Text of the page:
This course will take a deep look at some of the issues facing our democracy from the perspectives of the law, ethics, and political philosophy. Through the lens of classic and contemporary texts in moral and political philosophy, judicial opinion, and current events we will examine questions like: How should a nation decide who gets to immigrate? What is the proper role of money in politics? Are there any justifiable limits to free speech on college campuses? What do we mean by “equality,” or "justice," and why does it matter? What should we do when what is right is not the same as what is legal in a democracy? Students will learn the fundamentals of ethical reasoning while debating the rightness of pressing matters facing our democracy.
Students will gain a familiarity with the classic texts of moral and political philosophy from Jeremy Bentham, JS Mill, Benjamin Constant, Jean-Jacques Rousseau, Immanuel Kant, and Aristotle. Students will read the writings of contemporary moral and political philosophers such as Elizabeth Anderson, Tommie Shelby, and Michael Sandel, as well as prominent economists and cultural critics. Finally, the class will read opinions from the Supreme Court of the United States, as well as state and federal courts. The goal for students is to bring all these resources to bear on contemporary challenges to democracy, like: the role of money politics, employment discrimination, free speech debates, affirmative action, and immigration.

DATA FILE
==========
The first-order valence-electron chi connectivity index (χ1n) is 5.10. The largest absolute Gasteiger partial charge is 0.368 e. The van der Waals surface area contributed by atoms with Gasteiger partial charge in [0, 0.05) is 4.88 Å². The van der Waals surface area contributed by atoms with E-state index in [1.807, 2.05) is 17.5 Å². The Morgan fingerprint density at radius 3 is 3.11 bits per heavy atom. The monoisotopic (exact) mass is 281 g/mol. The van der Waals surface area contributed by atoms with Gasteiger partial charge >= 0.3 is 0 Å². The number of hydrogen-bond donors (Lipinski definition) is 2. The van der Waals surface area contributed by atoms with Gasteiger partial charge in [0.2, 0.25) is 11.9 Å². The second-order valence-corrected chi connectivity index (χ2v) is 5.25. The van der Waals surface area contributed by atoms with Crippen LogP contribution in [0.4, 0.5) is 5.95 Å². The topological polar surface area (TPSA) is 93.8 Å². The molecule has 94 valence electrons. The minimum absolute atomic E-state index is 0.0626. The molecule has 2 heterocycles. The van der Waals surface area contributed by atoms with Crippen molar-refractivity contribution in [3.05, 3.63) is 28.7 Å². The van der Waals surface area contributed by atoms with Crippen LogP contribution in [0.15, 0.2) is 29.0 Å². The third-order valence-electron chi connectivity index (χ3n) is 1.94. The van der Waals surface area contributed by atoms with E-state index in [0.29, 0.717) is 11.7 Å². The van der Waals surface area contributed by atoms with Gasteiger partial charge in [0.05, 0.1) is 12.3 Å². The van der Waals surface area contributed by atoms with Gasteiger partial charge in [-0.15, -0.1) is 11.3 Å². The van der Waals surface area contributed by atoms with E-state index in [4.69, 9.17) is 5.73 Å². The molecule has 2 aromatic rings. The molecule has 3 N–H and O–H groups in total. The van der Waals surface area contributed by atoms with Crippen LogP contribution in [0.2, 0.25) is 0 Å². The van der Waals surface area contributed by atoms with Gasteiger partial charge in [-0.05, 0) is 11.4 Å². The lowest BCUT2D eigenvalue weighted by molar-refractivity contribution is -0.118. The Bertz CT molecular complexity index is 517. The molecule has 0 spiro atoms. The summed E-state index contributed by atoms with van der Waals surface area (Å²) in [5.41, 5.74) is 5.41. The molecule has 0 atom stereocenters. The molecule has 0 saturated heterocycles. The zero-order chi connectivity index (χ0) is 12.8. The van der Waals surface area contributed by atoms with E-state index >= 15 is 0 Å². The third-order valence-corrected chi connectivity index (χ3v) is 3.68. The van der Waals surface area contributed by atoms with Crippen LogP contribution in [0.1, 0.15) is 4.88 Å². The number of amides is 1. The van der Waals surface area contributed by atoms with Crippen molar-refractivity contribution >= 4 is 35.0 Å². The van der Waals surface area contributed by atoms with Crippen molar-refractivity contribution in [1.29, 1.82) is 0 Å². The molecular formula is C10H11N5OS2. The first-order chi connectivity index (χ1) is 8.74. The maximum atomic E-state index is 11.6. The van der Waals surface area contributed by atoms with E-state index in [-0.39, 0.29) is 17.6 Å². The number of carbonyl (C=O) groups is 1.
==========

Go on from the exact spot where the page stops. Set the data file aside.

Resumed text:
Students will gain a basic knowledge of the fundamentals of the most influential schools of political and ethical thought, but more than anything they should leave the course with a working knowledge and practice in ethical reasoning that will enable them to engage more deeply and sharply in contemporary ethical debates. The final presentation and research will provide students with research skills and helpful tips crucial for success in college. A new, critical perspective on the ethical contours of the political issues facing modern democracies is another benefit.
The course instructor is an attorney who has worked for a Federal appellate judge, a civil rights NGO, and as an advisor to governments, and is now an advanced PhD candidate in political theory at Harvard (ABD). He has won numerous university commendations for excellence in teaching, always in ethics, political philosophy, or political science.
Prerequisites: There are no prerequisites for this course. However, students should be prepared to delve into challenging readings with a spirit of willingness, collaboration, and curiosity.
Brown’s Pre-College Program in the liberal arts and sciences, offering over 200 non-credit courses, one- to four-weeks long, taught on Brown’s campus. For students completing grades 9-12 by June 2019.Visit Program Page Learn How to Apply